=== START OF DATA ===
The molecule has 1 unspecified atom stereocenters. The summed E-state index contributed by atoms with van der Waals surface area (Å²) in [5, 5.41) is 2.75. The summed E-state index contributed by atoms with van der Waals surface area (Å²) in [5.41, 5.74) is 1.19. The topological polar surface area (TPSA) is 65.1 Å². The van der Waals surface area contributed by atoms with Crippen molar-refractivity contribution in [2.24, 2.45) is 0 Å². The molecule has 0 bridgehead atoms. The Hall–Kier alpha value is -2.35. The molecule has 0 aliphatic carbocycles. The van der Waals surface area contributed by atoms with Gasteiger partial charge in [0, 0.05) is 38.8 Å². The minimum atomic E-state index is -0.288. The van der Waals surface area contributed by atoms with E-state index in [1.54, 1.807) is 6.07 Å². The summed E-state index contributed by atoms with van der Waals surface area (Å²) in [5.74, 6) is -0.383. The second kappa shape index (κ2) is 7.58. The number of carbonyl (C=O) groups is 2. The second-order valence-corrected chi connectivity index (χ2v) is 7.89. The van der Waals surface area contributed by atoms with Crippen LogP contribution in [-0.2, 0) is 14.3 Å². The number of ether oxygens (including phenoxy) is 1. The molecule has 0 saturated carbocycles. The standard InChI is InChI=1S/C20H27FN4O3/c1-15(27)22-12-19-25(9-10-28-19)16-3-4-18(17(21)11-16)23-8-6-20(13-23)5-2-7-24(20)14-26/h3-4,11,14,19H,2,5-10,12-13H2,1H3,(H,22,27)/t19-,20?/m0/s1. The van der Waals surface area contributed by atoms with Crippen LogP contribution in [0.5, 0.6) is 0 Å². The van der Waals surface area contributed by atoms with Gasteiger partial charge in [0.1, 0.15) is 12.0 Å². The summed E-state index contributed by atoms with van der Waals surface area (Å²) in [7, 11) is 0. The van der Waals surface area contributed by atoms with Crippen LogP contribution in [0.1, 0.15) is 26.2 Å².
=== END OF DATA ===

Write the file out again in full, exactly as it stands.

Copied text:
The molecule has 1 unspecified atom stereocenters. The summed E-state index contributed by atoms with van der Waals surface area (Å²) in [5, 5.41) is 2.75. The summed E-state index contributed by atoms with van der Waals surface area (Å²) in [5.41, 5.74) is 1.19. The topological polar surface area (TPSA) is 65.1 Å². The van der Waals surface area contributed by atoms with Crippen molar-refractivity contribution in [2.24, 2.45) is 0 Å². The molecule has 0 bridgehead atoms. The Hall–Kier alpha value is -2.35. The molecule has 0 aliphatic carbocycles. The van der Waals surface area contributed by atoms with Gasteiger partial charge in [0, 0.05) is 38.8 Å². The minimum atomic E-state index is -0.288. The van der Waals surface area contributed by atoms with E-state index in [1.54, 1.807) is 6.07 Å². The summed E-state index contributed by atoms with van der Waals surface area (Å²) in [5.74, 6) is -0.383. The second kappa shape index (κ2) is 7.58. The number of carbonyl (C=O) groups is 2. The second-order valence-corrected chi connectivity index (χ2v) is 7.89. The van der Waals surface area contributed by atoms with Crippen LogP contribution in [-0.2, 0) is 14.3 Å². The number of ether oxygens (including phenoxy) is 1. The molecule has 0 saturated carbocycles. The standard InChI is InChI=1S/C20H27FN4O3/c1-15(27)22-12-19-25(9-10-28-19)16-3-4-18(17(21)11-16)23-8-6-20(13-23)5-2-7-24(20)14-26/h3-4,11,14,19H,2,5-10,12-13H2,1H3,(H,22,27)/t19-,20?/m0/s1. The van der Waals surface area contributed by atoms with Crippen LogP contribution in [0.5, 0.6) is 0 Å². The van der Waals surface area contributed by atoms with Gasteiger partial charge in [0.1, 0.15) is 12.0 Å². The summed E-state index contributed by atoms with van der Waals surface area (Å²) in [7, 11) is 0. The van der Waals surface area contributed by atoms with Crippen LogP contribution in [0.1, 0.15) is 26.2 Å².